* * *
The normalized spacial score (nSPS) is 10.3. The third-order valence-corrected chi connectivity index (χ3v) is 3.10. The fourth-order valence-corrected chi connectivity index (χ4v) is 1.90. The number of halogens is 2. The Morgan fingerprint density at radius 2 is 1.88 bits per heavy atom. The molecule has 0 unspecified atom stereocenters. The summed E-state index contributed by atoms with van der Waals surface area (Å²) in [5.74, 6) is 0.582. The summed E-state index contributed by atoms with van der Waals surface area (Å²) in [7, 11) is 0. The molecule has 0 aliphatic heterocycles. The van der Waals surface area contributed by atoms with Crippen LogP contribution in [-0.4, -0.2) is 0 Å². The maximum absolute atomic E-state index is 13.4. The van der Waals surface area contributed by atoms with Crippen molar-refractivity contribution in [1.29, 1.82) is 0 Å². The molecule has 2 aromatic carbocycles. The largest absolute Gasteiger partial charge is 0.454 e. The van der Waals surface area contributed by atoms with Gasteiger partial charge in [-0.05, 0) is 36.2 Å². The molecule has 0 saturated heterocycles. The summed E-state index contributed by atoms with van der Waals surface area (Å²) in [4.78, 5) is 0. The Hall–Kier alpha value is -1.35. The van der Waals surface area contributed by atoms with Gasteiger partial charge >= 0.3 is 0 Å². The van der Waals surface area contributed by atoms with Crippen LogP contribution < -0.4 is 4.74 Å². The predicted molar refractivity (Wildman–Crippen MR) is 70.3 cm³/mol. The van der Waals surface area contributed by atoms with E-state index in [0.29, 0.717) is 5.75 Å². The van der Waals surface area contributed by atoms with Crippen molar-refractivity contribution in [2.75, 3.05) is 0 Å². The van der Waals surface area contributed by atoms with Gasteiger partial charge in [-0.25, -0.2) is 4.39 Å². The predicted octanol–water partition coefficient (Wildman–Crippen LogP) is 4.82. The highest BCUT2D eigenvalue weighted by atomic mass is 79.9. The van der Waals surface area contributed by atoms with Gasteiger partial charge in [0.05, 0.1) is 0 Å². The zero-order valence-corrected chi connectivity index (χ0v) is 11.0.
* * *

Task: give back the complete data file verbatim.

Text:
The normalized spacial score (nSPS) is 10.3. The third-order valence-corrected chi connectivity index (χ3v) is 3.10. The fourth-order valence-corrected chi connectivity index (χ4v) is 1.90. The number of halogens is 2. The Morgan fingerprint density at radius 2 is 1.88 bits per heavy atom. The molecule has 0 unspecified atom stereocenters. The summed E-state index contributed by atoms with van der Waals surface area (Å²) in [5.74, 6) is 0.582. The summed E-state index contributed by atoms with van der Waals surface area (Å²) in [7, 11) is 0. The molecule has 0 aliphatic heterocycles. The van der Waals surface area contributed by atoms with Crippen LogP contribution in [-0.4, -0.2) is 0 Å². The maximum absolute atomic E-state index is 13.4. The van der Waals surface area contributed by atoms with Crippen molar-refractivity contribution in [1.29, 1.82) is 0 Å². The molecule has 2 aromatic carbocycles. The largest absolute Gasteiger partial charge is 0.454 e. The van der Waals surface area contributed by atoms with Gasteiger partial charge in [-0.05, 0) is 36.2 Å². The molecule has 0 saturated heterocycles. The summed E-state index contributed by atoms with van der Waals surface area (Å²) in [4.78, 5) is 0. The Hall–Kier alpha value is -1.35. The van der Waals surface area contributed by atoms with Gasteiger partial charge >= 0.3 is 0 Å². The van der Waals surface area contributed by atoms with Crippen LogP contribution < -0.4 is 4.74 Å². The predicted molar refractivity (Wildman–Crippen MR) is 70.3 cm³/mol. The van der Waals surface area contributed by atoms with E-state index in [0.29, 0.717) is 5.75 Å². The van der Waals surface area contributed by atoms with Crippen molar-refractivity contribution in [2.75, 3.05) is 0 Å². The van der Waals surface area contributed by atoms with Gasteiger partial charge in [-0.25, -0.2) is 4.39 Å². The predicted octanol–water partition coefficient (Wildman–Crippen LogP) is 4.82. The highest BCUT2D eigenvalue weighted by atomic mass is 79.9. The van der Waals surface area contributed by atoms with Gasteiger partial charge in [0.05, 0.1) is 0 Å². The zero-order valence-corrected chi connectivity index (χ0v) is 11.0.